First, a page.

P1.43 Characterization of oxidized volatile organic compounds using proton transfer reaction time-of-flight (PTR-ToF) mass spectrometry and ion/molecule reactions

Thursday, 12 November 2009
Marc N. Fiddler, NCAT, Greensboro, NC; and A. K. Cochran and S. Bililign

The field of atmospheric chemistry has two main human impacts: Air quality and Climate change. Our research group has focused on carboxylic acids and organo-peroxides that can be formed in the atmosphere in polluted or remote environments. These compounds are connected to these impact areas through VOC-NOx and VOC-HOx photochemistry. VOCs are also key ingredients in the formation of ozone and aerosols, play a significant role in determining regional air quality, and influence the global carbon cycle. Understanding the chemistry and fate of VOCs will contribute to the understanding of a Climate change and regional air quality.

We are presently measuring these compounds using a variety of techniques. One such technique is a negative ion proton transfer reaction time-of-flight (NI-PTR-ToF) mass spectrometer. This instrument uses negative-mode chemical ionization to ionize and subsequently analyze compounds with acidic functionalities. The NI-PTR technique allows limits of detection that are compatible with the low concentrations of acidic compounds found in the atmosphere.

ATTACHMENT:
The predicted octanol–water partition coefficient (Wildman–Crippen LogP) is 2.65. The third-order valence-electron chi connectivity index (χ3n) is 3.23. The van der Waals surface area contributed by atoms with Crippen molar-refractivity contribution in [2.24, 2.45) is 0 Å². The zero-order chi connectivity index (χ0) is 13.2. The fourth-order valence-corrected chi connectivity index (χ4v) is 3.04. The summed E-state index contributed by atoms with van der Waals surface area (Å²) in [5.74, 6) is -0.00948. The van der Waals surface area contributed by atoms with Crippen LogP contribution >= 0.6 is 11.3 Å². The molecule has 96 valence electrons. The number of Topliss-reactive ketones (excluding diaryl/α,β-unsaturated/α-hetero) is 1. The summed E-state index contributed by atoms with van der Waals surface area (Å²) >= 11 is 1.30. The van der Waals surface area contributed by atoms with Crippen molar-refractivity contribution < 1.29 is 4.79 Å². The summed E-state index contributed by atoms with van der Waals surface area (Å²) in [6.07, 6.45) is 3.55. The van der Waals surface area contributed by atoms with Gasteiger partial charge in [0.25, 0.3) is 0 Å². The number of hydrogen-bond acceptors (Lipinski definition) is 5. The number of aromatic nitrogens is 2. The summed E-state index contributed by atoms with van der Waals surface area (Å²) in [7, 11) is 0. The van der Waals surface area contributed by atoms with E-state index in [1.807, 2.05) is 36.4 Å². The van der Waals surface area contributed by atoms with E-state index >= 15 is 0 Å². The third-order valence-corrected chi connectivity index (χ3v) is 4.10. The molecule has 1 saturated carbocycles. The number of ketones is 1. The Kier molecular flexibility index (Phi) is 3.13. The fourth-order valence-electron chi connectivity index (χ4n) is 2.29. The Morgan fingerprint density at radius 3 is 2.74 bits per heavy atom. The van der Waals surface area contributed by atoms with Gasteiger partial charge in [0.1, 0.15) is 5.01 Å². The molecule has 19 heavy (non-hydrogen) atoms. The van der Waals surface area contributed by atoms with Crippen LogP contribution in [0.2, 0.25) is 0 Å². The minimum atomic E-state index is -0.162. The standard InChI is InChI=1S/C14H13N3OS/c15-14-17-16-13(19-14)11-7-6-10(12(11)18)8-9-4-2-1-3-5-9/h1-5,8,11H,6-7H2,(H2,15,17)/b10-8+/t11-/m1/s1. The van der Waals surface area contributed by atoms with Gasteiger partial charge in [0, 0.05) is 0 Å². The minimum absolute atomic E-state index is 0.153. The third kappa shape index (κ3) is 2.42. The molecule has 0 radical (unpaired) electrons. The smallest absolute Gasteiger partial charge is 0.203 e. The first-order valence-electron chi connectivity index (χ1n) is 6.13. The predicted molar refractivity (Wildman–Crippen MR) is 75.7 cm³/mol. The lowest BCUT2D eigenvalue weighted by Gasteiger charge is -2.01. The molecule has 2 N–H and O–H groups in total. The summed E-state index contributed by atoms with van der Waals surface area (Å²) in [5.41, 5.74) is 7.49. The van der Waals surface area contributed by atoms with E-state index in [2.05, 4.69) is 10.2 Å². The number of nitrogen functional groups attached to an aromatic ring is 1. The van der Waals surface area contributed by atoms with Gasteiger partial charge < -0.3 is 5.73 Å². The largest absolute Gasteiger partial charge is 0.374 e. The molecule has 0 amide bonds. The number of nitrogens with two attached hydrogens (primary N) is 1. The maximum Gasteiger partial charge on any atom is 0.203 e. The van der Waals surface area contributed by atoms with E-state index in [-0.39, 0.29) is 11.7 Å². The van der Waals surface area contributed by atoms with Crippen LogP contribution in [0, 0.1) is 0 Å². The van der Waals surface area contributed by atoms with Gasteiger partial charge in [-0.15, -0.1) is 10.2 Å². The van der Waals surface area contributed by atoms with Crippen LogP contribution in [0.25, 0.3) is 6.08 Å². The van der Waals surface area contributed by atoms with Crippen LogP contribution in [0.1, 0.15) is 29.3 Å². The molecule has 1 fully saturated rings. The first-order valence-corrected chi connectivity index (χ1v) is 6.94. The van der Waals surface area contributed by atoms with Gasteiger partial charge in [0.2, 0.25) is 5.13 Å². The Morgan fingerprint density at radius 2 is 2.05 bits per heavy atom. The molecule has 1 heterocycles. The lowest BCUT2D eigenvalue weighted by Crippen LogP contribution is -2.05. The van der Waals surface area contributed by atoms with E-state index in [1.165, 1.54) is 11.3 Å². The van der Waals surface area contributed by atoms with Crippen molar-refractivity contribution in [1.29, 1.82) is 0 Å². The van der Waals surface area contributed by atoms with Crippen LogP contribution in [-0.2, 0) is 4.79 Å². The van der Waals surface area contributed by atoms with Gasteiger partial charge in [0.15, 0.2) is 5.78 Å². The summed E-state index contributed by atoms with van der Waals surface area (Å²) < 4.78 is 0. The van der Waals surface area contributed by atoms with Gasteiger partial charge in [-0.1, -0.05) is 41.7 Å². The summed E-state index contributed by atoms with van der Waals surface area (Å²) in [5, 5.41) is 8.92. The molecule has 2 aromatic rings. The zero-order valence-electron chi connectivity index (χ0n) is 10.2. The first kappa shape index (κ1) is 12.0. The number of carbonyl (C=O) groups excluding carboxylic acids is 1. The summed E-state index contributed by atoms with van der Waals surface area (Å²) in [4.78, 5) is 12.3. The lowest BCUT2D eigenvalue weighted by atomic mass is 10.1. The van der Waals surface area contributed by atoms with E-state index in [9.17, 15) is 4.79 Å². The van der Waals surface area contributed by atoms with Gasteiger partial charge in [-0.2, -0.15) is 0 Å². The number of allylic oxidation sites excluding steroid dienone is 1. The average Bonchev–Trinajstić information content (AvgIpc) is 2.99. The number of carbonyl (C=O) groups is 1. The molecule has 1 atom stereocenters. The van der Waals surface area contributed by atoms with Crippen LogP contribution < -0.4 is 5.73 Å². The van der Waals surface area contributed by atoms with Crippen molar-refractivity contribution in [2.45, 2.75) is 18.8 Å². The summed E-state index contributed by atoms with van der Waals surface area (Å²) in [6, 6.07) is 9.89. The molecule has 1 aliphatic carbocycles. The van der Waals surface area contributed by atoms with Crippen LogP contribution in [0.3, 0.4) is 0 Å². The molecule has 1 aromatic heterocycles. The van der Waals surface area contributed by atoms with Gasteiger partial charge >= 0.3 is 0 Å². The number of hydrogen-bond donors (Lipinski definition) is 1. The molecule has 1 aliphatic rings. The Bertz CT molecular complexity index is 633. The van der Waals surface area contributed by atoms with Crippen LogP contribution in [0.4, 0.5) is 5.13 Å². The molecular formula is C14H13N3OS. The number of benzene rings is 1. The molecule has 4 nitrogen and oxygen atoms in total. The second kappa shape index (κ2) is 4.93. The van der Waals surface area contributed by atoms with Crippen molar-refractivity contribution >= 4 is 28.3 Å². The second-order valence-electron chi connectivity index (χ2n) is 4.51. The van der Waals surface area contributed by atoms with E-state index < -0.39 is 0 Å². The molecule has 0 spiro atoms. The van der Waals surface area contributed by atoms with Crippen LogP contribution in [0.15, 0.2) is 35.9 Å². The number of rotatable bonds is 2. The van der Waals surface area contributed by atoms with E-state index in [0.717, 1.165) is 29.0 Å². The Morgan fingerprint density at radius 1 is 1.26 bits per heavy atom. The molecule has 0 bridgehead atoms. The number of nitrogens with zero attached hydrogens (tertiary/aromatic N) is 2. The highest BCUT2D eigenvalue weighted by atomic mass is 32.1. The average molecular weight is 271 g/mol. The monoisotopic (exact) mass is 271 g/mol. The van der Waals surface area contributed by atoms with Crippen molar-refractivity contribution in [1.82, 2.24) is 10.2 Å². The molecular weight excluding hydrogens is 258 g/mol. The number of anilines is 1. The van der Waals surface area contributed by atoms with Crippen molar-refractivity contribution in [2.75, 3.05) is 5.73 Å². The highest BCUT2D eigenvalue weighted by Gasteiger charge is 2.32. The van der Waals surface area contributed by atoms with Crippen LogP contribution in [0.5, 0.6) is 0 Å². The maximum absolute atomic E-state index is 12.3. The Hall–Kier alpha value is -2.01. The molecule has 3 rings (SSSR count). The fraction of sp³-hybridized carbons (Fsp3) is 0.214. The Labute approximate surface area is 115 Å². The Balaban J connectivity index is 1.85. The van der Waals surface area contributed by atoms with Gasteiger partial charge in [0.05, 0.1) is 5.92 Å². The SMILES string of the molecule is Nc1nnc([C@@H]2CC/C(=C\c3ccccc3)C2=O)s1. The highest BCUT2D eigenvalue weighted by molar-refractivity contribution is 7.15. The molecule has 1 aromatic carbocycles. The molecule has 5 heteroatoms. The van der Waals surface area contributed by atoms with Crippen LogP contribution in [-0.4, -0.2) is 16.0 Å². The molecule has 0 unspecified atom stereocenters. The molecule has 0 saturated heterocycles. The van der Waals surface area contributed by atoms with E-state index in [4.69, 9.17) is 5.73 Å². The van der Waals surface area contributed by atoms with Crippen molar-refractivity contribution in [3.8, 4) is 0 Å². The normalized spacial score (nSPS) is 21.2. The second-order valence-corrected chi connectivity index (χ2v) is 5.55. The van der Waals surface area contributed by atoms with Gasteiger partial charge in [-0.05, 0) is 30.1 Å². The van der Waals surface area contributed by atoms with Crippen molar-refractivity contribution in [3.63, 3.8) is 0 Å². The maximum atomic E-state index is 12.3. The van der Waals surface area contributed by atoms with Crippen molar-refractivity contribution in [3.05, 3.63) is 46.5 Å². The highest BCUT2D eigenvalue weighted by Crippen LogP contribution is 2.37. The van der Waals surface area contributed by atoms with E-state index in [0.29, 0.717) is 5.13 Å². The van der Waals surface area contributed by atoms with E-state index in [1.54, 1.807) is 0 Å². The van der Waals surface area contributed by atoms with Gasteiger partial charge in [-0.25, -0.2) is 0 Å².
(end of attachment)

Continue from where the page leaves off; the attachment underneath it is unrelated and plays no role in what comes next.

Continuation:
A framework for assessing potential reagent ions will be explored and based on the known, calculated, or estimated thermochemical properties of reagent ions. The following criterion will determine an appropriate reagent ion:

• Achieve stoichiometric conversion of a neutral to an ion. To achieve the lowest limit of detection, all substrates must be ionized within the drift tube. Ion/molecule collision rates should be maximized while ensuring that the equilibrium in the collision complex strongly favors charge transfer.

• Ionization without fragmentation. Ionization would maintain structure and allow further characterization using selective ion/molecule reactions.

• Robustness. A reagent ion should ionize entire classes of compounds, such as carboxylic acids. Additionally, due to the ubiquity of water in real sample, the ionization scheme must either be resilient to water clustering or already account for clustering.

This research is supported by NSF award #0803016 and NOAA-EPP award #NA06OAR4810187.

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